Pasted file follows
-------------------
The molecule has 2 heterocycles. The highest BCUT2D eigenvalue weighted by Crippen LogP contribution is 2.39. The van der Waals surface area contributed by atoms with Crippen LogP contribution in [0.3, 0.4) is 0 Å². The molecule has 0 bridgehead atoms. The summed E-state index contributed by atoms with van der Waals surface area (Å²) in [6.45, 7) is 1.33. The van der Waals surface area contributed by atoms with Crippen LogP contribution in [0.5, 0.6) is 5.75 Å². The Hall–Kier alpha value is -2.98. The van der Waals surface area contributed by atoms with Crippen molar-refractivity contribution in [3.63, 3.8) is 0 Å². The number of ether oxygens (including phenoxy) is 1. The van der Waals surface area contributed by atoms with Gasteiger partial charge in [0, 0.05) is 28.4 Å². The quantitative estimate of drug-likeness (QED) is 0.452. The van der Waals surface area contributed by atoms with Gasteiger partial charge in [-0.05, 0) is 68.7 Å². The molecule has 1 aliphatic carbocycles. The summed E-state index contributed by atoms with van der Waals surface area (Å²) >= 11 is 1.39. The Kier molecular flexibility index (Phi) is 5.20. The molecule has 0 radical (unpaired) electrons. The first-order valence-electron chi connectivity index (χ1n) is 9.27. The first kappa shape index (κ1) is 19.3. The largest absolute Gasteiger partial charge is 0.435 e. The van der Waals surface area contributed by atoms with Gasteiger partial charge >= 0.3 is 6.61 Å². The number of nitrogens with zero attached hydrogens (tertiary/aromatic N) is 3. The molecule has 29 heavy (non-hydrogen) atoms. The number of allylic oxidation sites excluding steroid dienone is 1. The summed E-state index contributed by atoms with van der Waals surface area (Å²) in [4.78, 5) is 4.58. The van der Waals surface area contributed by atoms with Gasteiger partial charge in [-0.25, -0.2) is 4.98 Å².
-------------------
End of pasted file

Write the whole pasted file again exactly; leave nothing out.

The molecule has 2 heterocycles. The highest BCUT2D eigenvalue weighted by Crippen LogP contribution is 2.39. The van der Waals surface area contributed by atoms with Crippen LogP contribution in [0.3, 0.4) is 0 Å². The molecule has 0 bridgehead atoms. The summed E-state index contributed by atoms with van der Waals surface area (Å²) in [6.45, 7) is 1.33. The van der Waals surface area contributed by atoms with Crippen LogP contribution in [0.5, 0.6) is 5.75 Å². The Hall–Kier alpha value is -2.98. The van der Waals surface area contributed by atoms with Crippen molar-refractivity contribution in [3.63, 3.8) is 0 Å². The number of ether oxygens (including phenoxy) is 1. The van der Waals surface area contributed by atoms with Gasteiger partial charge in [0, 0.05) is 28.4 Å². The quantitative estimate of drug-likeness (QED) is 0.452. The van der Waals surface area contributed by atoms with Gasteiger partial charge in [-0.05, 0) is 68.7 Å². The molecule has 1 aliphatic carbocycles. The summed E-state index contributed by atoms with van der Waals surface area (Å²) >= 11 is 1.39. The Kier molecular flexibility index (Phi) is 5.20. The molecule has 0 radical (unpaired) electrons. The first-order valence-electron chi connectivity index (χ1n) is 9.27. The first kappa shape index (κ1) is 19.3. The largest absolute Gasteiger partial charge is 0.435 e. The van der Waals surface area contributed by atoms with Gasteiger partial charge >= 0.3 is 6.61 Å². The number of nitrogens with zero attached hydrogens (tertiary/aromatic N) is 3. The molecule has 29 heavy (non-hydrogen) atoms. The number of allylic oxidation sites excluding steroid dienone is 1. The summed E-state index contributed by atoms with van der Waals surface area (Å²) in [4.78, 5) is 4.58. The van der Waals surface area contributed by atoms with Gasteiger partial charge in [-0.25, -0.2) is 4.98 Å².